“We hope to spur investment in new renewable energy projects like solar and wind, as well as clean coal technologies and efforts that can convert cellulosic biomass into ethanol,” said Energy Secretary Samuel Bodman.


DOE spokesman Craig Stevens said the loans are meant to bring “novel concepts, novel technologies to market.” For instance, he said DOE would seek to fund “cellulosic” ethanol projects, as opposed to traditional corn-based ethanol projects.


Bodman said the goal of the loan guarantees is having the government share financial risks for “early stage” projects so innovative technologies will eventually achieve greater market penetration. Bodman said DOE wanted to fund a diversity of projects and said 10 projects is a ballpark estimate for the number under the initial $2 billion round.


-- Greenwire, August 7, 2006






Supreme Court To Rule on

Regulating Carbon Dioxide


The Supreme Court agreed on June 26 to hear arguments on whether the US Government should regulate carbon dioxide (CO2) as a pollutant. The Supreme Court will hear the case Massachusetts v. Environmental Protection Agency, filed by 12 states, 13 environmental groups, two cities and American Samoa against the US Government. The case centers around whether the EPA violated the Clean Air Act in 2003 when it opted not to regulate motor vehicle emissions of greenhouse gases.


The plaintiffs' argument is that the President has the legal authority to regulate CO2 under the Clean Air Act, since it is linked to climate change and poses a threat to the environment. The Clinton administration endorsed that legal reasoning, but did not issue rules regulating CO2. The Bush administration rejected the reasoning, and now must convince the Supreme Court that it has no legal obligation to regulate greenhouse gases, including CO2. The EPA successfully defended its position to the US Court of Appeals for the DC Circuit in 2005, and has issued a statement saying it was “confident in its decision” not to regulate carbon dioxide. The ruling on the case is likely to come next year.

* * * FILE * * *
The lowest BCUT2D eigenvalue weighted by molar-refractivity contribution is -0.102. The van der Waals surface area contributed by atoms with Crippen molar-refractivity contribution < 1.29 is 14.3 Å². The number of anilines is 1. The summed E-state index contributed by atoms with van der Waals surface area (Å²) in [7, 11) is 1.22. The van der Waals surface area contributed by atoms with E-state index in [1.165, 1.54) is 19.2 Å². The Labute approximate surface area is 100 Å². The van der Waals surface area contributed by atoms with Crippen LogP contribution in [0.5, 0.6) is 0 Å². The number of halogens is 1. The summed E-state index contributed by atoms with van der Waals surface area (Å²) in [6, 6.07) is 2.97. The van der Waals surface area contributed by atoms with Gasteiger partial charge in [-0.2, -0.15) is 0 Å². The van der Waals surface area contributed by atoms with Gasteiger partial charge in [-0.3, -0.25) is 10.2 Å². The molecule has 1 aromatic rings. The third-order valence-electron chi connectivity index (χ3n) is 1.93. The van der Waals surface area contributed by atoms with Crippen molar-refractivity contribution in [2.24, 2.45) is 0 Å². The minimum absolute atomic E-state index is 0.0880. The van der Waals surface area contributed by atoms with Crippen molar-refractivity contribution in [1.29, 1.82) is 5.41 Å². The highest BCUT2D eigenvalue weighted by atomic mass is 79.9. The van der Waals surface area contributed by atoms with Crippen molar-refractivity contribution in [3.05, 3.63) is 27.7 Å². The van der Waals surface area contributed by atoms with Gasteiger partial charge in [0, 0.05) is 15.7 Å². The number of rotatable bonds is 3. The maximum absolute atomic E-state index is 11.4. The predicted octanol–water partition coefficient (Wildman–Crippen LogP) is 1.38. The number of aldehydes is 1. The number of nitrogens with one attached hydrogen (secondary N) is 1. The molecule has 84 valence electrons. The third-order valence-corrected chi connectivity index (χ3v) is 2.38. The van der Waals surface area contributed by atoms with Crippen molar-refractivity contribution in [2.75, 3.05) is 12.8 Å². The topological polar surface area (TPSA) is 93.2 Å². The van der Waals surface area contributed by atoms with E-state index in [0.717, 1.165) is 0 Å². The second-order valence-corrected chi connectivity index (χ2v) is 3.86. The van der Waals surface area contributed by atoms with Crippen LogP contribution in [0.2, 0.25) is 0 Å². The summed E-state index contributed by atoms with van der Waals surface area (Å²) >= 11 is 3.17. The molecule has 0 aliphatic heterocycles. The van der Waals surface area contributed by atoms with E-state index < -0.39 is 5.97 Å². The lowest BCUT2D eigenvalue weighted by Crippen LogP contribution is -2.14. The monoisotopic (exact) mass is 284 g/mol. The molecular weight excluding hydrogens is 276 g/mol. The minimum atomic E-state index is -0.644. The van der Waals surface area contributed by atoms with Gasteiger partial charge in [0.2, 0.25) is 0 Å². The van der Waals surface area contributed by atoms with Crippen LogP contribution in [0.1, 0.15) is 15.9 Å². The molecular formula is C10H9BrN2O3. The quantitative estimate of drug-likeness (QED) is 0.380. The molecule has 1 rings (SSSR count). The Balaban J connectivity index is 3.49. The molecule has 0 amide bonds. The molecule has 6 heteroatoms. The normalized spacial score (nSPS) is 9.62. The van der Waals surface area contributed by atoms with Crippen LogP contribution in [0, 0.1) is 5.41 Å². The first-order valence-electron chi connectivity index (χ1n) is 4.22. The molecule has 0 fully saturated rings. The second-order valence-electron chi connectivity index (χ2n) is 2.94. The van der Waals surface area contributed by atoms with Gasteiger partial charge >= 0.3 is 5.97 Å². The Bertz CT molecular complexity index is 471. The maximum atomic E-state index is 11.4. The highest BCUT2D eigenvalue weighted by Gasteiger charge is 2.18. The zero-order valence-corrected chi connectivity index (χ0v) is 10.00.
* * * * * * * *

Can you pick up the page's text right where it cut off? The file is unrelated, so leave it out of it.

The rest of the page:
-- Seattle Times, June 27, 2006






Global Carbon Market volumes

reach new high


The global carbon market saw record high volumes traded in the first half of 2006 according to Point Carbon, Oslo-based carbon analysts.


In total, the equivalent of 684 million tonnes (Mt) of carbon dioxide (CO2e) was transacted globally during the first six months of this year, more than five times the volume traded during the same period last year, and 85 percent of the total volume traded in 2005 as a whole.


Worth an estimated $15 billion, the financial value of carbon trades in the first half of 2006 exceeded the entire value traded in 2005.


The EU Emissions Trading Scheme (EU ETS) remains the dominant carbon market segment, with 440Mt traded during the first half of 2006; close to 65 percent of the total traded volume worldwide.


Point Carbon's figures show that other markets are also heating up. The Chicago Climate Exchange and the New South Wales emissions trading scheme in Australia both show four times higher volumes and values than in 2005.


-- Environmental Finance, August 10, 2006







MEETINGS OF INTEREST (All dates are 2006 unless otherwise noted.)



Sept. 18-19

2006 Global CO2 Cap-and-Trade Forum

Washington, DC

For details, contact Jim Turner (646) 546-5230



December 5-6

North America and the Carbon Markets

Washington, DC


For details, see